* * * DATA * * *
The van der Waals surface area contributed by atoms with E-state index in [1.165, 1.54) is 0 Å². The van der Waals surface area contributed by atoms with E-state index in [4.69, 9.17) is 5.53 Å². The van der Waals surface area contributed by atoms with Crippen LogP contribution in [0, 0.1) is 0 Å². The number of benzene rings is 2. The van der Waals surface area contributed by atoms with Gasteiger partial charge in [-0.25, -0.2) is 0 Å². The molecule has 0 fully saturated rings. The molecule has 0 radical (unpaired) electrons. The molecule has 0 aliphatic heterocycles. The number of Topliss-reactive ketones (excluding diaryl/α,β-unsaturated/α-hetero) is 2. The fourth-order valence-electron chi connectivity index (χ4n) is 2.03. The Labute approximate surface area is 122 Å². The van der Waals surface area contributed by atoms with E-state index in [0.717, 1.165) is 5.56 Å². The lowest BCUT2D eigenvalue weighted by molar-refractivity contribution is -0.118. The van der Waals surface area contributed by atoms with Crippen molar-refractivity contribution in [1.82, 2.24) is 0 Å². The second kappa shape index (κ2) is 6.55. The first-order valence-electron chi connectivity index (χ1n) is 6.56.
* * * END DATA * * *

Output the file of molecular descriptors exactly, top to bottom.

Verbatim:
The van der Waals surface area contributed by atoms with E-state index in [1.165, 1.54) is 0 Å². The van der Waals surface area contributed by atoms with E-state index in [4.69, 9.17) is 5.53 Å². The van der Waals surface area contributed by atoms with Crippen LogP contribution in [0, 0.1) is 0 Å². The number of benzene rings is 2. The van der Waals surface area contributed by atoms with Gasteiger partial charge in [-0.25, -0.2) is 0 Å². The molecule has 0 fully saturated rings. The molecule has 0 radical (unpaired) electrons. The molecule has 0 aliphatic heterocycles. The number of Topliss-reactive ketones (excluding diaryl/α,β-unsaturated/α-hetero) is 2. The fourth-order valence-electron chi connectivity index (χ4n) is 2.03. The Labute approximate surface area is 122 Å². The van der Waals surface area contributed by atoms with E-state index in [0.717, 1.165) is 5.56 Å². The lowest BCUT2D eigenvalue weighted by molar-refractivity contribution is -0.118. The van der Waals surface area contributed by atoms with Crippen molar-refractivity contribution in [1.82, 2.24) is 0 Å². The second kappa shape index (κ2) is 6.55. The first-order valence-electron chi connectivity index (χ1n) is 6.56.